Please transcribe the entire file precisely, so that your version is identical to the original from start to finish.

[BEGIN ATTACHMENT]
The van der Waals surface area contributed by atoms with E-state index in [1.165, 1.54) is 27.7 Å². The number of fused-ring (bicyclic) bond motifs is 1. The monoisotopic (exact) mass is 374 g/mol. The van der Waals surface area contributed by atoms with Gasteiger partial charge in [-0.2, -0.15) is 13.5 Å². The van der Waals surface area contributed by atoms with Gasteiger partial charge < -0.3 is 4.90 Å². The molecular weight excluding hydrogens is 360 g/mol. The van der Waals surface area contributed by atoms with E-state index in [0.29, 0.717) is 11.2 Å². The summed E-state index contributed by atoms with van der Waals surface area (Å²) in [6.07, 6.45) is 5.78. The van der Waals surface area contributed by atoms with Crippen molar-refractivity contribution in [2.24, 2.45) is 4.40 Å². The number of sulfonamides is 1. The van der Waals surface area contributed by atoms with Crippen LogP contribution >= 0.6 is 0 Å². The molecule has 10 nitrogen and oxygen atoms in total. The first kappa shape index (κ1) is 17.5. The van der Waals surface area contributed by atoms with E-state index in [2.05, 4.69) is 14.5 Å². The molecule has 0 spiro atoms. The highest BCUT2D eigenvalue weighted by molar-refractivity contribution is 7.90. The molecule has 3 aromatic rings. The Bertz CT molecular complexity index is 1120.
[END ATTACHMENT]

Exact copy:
The van der Waals surface area contributed by atoms with E-state index in [1.165, 1.54) is 27.7 Å². The number of fused-ring (bicyclic) bond motifs is 1. The monoisotopic (exact) mass is 374 g/mol. The van der Waals surface area contributed by atoms with Gasteiger partial charge in [-0.2, -0.15) is 13.5 Å². The van der Waals surface area contributed by atoms with Gasteiger partial charge < -0.3 is 4.90 Å². The molecular weight excluding hydrogens is 360 g/mol. The van der Waals surface area contributed by atoms with E-state index in [0.29, 0.717) is 11.2 Å². The summed E-state index contributed by atoms with van der Waals surface area (Å²) in [6.07, 6.45) is 5.78. The van der Waals surface area contributed by atoms with Crippen molar-refractivity contribution in [2.24, 2.45) is 4.40 Å². The number of sulfonamides is 1. The van der Waals surface area contributed by atoms with Crippen LogP contribution >= 0.6 is 0 Å². The molecule has 10 nitrogen and oxygen atoms in total. The first kappa shape index (κ1) is 17.5. The van der Waals surface area contributed by atoms with E-state index in [2.05, 4.69) is 14.5 Å². The molecule has 0 spiro atoms. The highest BCUT2D eigenvalue weighted by molar-refractivity contribution is 7.90. The molecule has 3 aromatic rings. The Bertz CT molecular complexity index is 1120.